The spring green 

Sparagrass rules for a hundred good reasons

If one vegetable personifies spring, it’s asparagus. Those little bundles of beautiful green spears with their plaited tips resembling finely woven basketry or tiny chain mail say hello, aren’t you glad you made it through another winter?

Asparagus has no leaves per se, and that’s what creates those distinctive textured ends. They’re formed by asparagus’s peculiar branches – called phylloclades – that carry out photosynthesis and cluster near the growing tip of the immature stem. For that’s what you’re eating – a stem of a plant that’s a member of the lily family, and plants in the lily family are relatives of grasses.

Perhaps its subconscious echo of lilies and grasses are two more reasons why we associate asparagus so closely with spring, along with the fact that it’s one of the earliest crops to greet you, that is, if you’re successful at cultivating it, as my granddad was.

Even in the harsh climate in Edmonton, granddad delivered asparagus. Running through his garden in late summer and getting tickled by the fine feathery plumes, we kids had no idea this was the same plant that delivered those tasty spears in spring that made our pee stink. This peculiarity we weren’t the first to notice.

Harold McGee in his fine book On Food and Cooking cites the Treatise of All Sorts of Foods (circa 1700) written by the Frenchman Louis Lemery: "Sparagrass (I think that’s a much more appropriate name) eaten to Excess sharpen the Humours and heat a little; and therefore Persons of a bilious constitution ought to use them moderately: They cause a filthy (!) and disagreeable smell in the Urine, as every Body knows."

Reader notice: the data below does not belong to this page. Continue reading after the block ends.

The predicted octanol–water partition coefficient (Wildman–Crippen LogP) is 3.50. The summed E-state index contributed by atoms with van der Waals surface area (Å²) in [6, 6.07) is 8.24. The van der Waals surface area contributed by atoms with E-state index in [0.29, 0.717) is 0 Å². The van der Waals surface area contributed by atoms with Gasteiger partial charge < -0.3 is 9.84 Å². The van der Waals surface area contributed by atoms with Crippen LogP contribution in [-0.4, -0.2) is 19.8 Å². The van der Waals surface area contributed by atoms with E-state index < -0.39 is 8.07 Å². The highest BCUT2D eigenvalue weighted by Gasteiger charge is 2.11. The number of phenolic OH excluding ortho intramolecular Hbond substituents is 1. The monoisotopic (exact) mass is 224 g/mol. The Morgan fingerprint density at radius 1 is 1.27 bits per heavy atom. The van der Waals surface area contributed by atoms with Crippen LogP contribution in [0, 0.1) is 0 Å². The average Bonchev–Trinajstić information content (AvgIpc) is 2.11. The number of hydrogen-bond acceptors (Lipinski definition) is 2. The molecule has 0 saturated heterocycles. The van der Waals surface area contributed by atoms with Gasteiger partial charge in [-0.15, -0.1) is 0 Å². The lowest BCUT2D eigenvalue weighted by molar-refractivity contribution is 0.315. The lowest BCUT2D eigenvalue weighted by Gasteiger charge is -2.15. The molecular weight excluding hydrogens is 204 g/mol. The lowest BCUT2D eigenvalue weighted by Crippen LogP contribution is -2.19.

According to McGee, for a while there – about the mid-1950s, when we were running through granddad’s garden, to the 1980s – scientific theory had it that if you excreted the odorous methyl mercaptan after eating asparagus it was because you had a particular gene that rendered you a "stinker" so to speak.

Now scientists agree that everyone excretes methyl mercaptan after eating asparagus, it’s the ability to detect it that varies amongst us. Likely it’s a sulfur-containing amino acid, methionine, in the "sparagrass" that’s the culprit. But that certainly hasn’t put people off.

About 300 varieties of asparagus are native from Siberia to southern Africa. A couple of African species are grown as ornamental plants (who hasn’t had an asparagus fern in a planter?) Best known is the garden variety, asparagus offcinalsis , which thrives in subtropical and temperate climes, even Edmonton.

The tasty spears of this hearty perennial push up from heavy root masses from early spring until warm weather sets in. Some varieties will produce through to mid-summer. Either way, the plant must have a period of winter dormancy to be happy.


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